“We are excited to have Tia Blassingame return to Wilson,” said Joshua Legg, director of the College’s Master of Fine Arts Program and curator of the Cooley Gallery. “Wilson’s MFA is rooted in human ecology, and focuses on artmaking as a means of social discourse and engagement. Through her work, Tia certainly does both of those things in a potent, yet incredibly accessible, way.
Blassingame — who was a guest artist at Wilson in 2012 — is an African American book artist and printmaker exploring the intersection of race, history, and perception. She often incorporates archival research and her own poetry in her artist’s book projects for nuanced discussions of racism in the United States. She holds a B.A. in Architecture from Princeton University, M.A. in Book Arts from Corcoran College of Art + Design, and M.F.A. in Printmaking from Rhode Island School of Design.
The artist uses a mixture of poetry, typography, printmaking and book arts techniques such as relief printing, etching, screenprinting, lithography, letterpress printing, hand papermaking and bookbinding,
“I utilize printmaking in the book form,” Blassingame stated, “to address issues of race and racism in the United States. I examine African American architectural, spatial and cultural history, racial prejudices and perception. As many of my pieces deal with historical racism, I employ period typefaces to create a look and ambiance that transports the viewer to the appropriate era.”
Legg observed, “Part of my job as a curator is to facilitate dialogues around cultural history and cultural legacy. These often are not easy conversations to have, particularly around historical and contemporary racism. But, they are essential to better understanding and improving our current social paradigm. Tia’s work is prescient, and she has developed an essential artistic practice that makes framing, initiating, and deepening these dialogues easier to do.”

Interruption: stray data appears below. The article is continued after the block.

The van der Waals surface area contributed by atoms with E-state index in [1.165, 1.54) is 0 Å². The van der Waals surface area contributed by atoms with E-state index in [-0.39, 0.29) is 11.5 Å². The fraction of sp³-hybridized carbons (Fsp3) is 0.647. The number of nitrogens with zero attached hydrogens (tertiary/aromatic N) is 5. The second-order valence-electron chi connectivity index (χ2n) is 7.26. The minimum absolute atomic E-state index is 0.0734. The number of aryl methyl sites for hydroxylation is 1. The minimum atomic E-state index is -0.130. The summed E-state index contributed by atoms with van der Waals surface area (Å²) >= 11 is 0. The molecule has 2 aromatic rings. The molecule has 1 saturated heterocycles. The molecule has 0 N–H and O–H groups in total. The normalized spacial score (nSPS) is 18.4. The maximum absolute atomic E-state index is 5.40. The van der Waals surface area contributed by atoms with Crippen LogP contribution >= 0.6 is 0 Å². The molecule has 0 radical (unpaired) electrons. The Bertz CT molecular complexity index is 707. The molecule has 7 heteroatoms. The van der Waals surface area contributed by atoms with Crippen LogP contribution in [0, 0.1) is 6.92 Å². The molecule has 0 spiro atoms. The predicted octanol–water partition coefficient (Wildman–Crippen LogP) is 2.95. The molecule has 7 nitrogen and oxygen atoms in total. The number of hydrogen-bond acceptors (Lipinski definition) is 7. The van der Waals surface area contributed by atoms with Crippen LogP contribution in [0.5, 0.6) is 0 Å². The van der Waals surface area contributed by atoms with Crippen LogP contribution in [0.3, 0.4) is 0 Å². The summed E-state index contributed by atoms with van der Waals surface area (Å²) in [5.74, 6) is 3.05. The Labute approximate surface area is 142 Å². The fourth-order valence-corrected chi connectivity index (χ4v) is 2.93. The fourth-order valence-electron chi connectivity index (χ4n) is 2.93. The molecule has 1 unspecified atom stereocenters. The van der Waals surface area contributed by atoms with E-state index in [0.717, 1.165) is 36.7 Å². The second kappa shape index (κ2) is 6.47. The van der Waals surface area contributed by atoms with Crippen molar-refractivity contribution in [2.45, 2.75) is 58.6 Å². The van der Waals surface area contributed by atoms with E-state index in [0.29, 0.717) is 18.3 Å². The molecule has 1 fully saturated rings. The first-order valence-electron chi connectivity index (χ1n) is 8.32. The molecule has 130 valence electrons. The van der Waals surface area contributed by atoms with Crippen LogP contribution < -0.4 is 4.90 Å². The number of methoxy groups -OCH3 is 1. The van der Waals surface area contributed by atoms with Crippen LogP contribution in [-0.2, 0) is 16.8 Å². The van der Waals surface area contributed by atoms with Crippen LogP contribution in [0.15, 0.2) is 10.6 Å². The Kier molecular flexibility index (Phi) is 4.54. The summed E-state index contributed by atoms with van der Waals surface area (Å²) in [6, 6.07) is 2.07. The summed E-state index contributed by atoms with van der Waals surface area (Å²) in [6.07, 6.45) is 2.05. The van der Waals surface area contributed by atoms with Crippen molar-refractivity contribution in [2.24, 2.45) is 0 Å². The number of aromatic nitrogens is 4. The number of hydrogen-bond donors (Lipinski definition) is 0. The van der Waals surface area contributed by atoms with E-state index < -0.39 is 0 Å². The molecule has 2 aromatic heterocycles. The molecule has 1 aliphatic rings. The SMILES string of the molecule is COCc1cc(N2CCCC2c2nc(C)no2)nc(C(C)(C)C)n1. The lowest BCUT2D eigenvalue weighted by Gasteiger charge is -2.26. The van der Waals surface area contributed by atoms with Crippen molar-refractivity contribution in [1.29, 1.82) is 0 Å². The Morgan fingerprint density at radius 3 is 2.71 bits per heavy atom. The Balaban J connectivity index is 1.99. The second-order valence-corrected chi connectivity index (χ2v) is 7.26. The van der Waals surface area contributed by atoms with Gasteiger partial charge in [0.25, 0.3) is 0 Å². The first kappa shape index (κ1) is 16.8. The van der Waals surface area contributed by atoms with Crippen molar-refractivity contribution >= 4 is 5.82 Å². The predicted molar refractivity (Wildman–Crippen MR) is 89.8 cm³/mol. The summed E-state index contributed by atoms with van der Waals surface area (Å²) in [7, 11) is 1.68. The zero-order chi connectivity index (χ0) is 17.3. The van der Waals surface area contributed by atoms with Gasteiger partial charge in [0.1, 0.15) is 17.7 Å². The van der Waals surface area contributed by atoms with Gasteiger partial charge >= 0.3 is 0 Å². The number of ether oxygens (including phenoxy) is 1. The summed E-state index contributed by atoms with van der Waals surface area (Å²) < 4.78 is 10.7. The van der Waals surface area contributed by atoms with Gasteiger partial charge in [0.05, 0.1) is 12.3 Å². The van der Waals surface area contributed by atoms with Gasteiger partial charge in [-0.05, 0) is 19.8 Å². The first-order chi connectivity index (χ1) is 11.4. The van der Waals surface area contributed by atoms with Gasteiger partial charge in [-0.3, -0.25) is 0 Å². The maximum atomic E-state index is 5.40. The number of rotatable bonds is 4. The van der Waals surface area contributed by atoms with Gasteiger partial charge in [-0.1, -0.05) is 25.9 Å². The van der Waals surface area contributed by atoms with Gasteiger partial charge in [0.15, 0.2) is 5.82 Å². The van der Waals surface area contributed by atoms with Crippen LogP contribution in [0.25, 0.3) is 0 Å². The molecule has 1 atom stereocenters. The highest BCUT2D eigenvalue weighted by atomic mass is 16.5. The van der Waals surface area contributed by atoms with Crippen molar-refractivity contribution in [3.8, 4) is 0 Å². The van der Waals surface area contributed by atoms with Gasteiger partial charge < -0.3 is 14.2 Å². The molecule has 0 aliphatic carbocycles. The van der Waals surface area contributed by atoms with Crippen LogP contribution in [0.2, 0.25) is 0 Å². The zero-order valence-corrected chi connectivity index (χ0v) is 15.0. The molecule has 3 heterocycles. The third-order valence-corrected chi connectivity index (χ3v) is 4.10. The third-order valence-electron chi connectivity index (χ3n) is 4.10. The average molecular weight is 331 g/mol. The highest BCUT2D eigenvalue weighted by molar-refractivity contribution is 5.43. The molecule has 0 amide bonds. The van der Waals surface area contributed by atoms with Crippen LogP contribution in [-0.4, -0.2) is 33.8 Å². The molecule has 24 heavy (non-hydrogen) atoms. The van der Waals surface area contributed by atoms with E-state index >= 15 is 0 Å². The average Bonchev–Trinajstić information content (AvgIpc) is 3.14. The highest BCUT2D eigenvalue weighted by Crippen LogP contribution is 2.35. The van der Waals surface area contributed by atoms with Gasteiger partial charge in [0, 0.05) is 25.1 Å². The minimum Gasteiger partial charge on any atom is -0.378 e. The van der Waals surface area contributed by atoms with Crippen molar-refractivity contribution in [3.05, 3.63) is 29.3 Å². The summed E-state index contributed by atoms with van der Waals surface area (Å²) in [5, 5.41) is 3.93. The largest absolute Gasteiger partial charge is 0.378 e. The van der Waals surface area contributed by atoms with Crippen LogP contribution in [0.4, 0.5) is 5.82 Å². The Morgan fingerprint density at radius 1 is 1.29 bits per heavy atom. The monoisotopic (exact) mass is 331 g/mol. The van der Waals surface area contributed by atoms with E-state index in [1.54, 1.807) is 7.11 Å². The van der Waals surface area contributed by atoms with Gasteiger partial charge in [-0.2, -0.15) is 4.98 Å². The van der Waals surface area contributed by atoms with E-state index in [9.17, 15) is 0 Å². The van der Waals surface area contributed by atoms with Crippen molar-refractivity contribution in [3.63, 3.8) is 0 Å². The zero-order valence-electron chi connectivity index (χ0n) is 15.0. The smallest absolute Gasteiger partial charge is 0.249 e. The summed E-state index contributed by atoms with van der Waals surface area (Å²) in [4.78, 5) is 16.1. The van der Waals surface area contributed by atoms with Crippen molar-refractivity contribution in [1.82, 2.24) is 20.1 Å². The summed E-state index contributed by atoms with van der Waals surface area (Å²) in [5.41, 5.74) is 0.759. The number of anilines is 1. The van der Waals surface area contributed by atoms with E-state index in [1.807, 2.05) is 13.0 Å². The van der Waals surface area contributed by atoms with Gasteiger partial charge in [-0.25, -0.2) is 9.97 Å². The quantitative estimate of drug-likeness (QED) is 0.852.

“Because of its tactile nature and impression on the page,” Blassingame noted, “letterpress printing invites the viewer to connect immediately and then dissect the text and images slowly. Instead of repelling the viewer, artists’ books can allow for a nuanced discussion on issues of race to unfold with each page turn. The reader/viewer can locate themselves within the book as they create their own path to view and connect deeply with the book, its text and prints, history itself.”
Blassingame’s artist's books and prints can be found in library and museum collections including Library of Congress, Columbia University, the Metropolitan Museum of Art, National Museum of Women in the Arts, and State Library of Queensland. Blassingame is an Assistant Professor of Book Arts at Scripps College and serves as the Director of Scripps College Press. Blassingame will be on campus for a closing reception and artist’s talk in June.
The Sue Davison Cooley Gallery is an exhibition venue to the Wilson College community. Located on the second floor of the beautifully renovated John Stewart Memorial Library, Cooley Gallery provides space for students and professional artists to share their creative voice with a community of scholars. Professional artist exhibitions typically run for an entire semester, while student and resident artist exhibitions run during summer months.
The Cooley Gallery is named in honor of Wilson alumna Sue Davison Cooley ’44, a Portland, OR area philanthropist and Wilson College benefactor. Like Bogigian Gallery, Cooley is a crucial teaching tool for fine arts program and mission, with a commitment to excellence and professionalism in each exhibition.
Cooley Gallery is open Mon – Thur 8AM – 11PM, Fri 8 AM – 5 PM, Sat 9 AM – 5 PM, and Sun 1 PM – 11 PM. Admission is free. For additional information or an appointment, contact Joshua Legg, Cooley Gallery Curator, at email@example.com.
View previous work in the art exhibition archive.